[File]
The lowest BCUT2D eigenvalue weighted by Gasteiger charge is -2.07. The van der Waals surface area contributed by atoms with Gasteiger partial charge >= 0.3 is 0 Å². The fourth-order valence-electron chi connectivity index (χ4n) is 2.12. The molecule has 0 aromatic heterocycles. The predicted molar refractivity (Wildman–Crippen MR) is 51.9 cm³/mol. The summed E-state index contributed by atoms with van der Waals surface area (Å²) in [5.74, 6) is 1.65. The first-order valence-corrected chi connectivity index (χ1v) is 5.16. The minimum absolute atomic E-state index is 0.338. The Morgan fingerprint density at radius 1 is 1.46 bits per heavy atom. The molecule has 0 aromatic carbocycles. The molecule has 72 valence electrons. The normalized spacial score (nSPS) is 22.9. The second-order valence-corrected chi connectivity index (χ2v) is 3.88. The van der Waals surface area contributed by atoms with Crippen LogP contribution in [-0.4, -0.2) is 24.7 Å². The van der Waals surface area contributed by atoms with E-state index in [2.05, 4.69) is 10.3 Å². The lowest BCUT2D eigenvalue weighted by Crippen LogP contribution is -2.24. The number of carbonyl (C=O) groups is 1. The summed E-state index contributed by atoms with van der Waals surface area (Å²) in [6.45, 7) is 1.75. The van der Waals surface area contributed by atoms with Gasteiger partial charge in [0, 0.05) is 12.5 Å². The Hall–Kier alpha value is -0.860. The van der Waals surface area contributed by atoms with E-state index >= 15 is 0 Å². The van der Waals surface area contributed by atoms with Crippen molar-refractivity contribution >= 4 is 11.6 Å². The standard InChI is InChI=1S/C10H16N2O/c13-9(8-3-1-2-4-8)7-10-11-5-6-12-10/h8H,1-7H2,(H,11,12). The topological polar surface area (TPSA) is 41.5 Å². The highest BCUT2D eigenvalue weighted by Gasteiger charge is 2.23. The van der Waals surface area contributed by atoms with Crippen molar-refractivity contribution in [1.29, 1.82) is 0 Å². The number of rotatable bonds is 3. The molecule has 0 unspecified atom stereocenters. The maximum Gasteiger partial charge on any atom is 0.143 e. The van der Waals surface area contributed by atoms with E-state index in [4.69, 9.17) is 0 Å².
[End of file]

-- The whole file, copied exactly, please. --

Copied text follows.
The lowest BCUT2D eigenvalue weighted by Gasteiger charge is -2.07. The van der Waals surface area contributed by atoms with Gasteiger partial charge >= 0.3 is 0 Å². The fourth-order valence-electron chi connectivity index (χ4n) is 2.12. The molecule has 0 aromatic heterocycles. The predicted molar refractivity (Wildman–Crippen MR) is 51.9 cm³/mol. The summed E-state index contributed by atoms with van der Waals surface area (Å²) in [5.74, 6) is 1.65. The first-order valence-corrected chi connectivity index (χ1v) is 5.16. The minimum absolute atomic E-state index is 0.338. The Morgan fingerprint density at radius 1 is 1.46 bits per heavy atom. The molecule has 0 aromatic carbocycles. The molecule has 72 valence electrons. The normalized spacial score (nSPS) is 22.9. The second-order valence-corrected chi connectivity index (χ2v) is 3.88. The van der Waals surface area contributed by atoms with Crippen LogP contribution in [-0.4, -0.2) is 24.7 Å². The van der Waals surface area contributed by atoms with E-state index in [2.05, 4.69) is 10.3 Å². The lowest BCUT2D eigenvalue weighted by Crippen LogP contribution is -2.24. The number of carbonyl (C=O) groups is 1. The summed E-state index contributed by atoms with van der Waals surface area (Å²) in [6.45, 7) is 1.75. The van der Waals surface area contributed by atoms with Gasteiger partial charge in [0, 0.05) is 12.5 Å². The Hall–Kier alpha value is -0.860. The van der Waals surface area contributed by atoms with E-state index >= 15 is 0 Å². The van der Waals surface area contributed by atoms with Crippen molar-refractivity contribution >= 4 is 11.6 Å². The standard InChI is InChI=1S/C10H16N2O/c13-9(8-3-1-2-4-8)7-10-11-5-6-12-10/h8H,1-7H2,(H,11,12). The topological polar surface area (TPSA) is 41.5 Å². The highest BCUT2D eigenvalue weighted by Gasteiger charge is 2.23. The van der Waals surface area contributed by atoms with Crippen molar-refractivity contribution in [1.29, 1.82) is 0 Å². The number of rotatable bonds is 3. The molecule has 0 unspecified atom stereocenters. The maximum Gasteiger partial charge on any atom is 0.143 e. The van der Waals surface area contributed by atoms with E-state index in [4.69, 9.17) is 0 Å².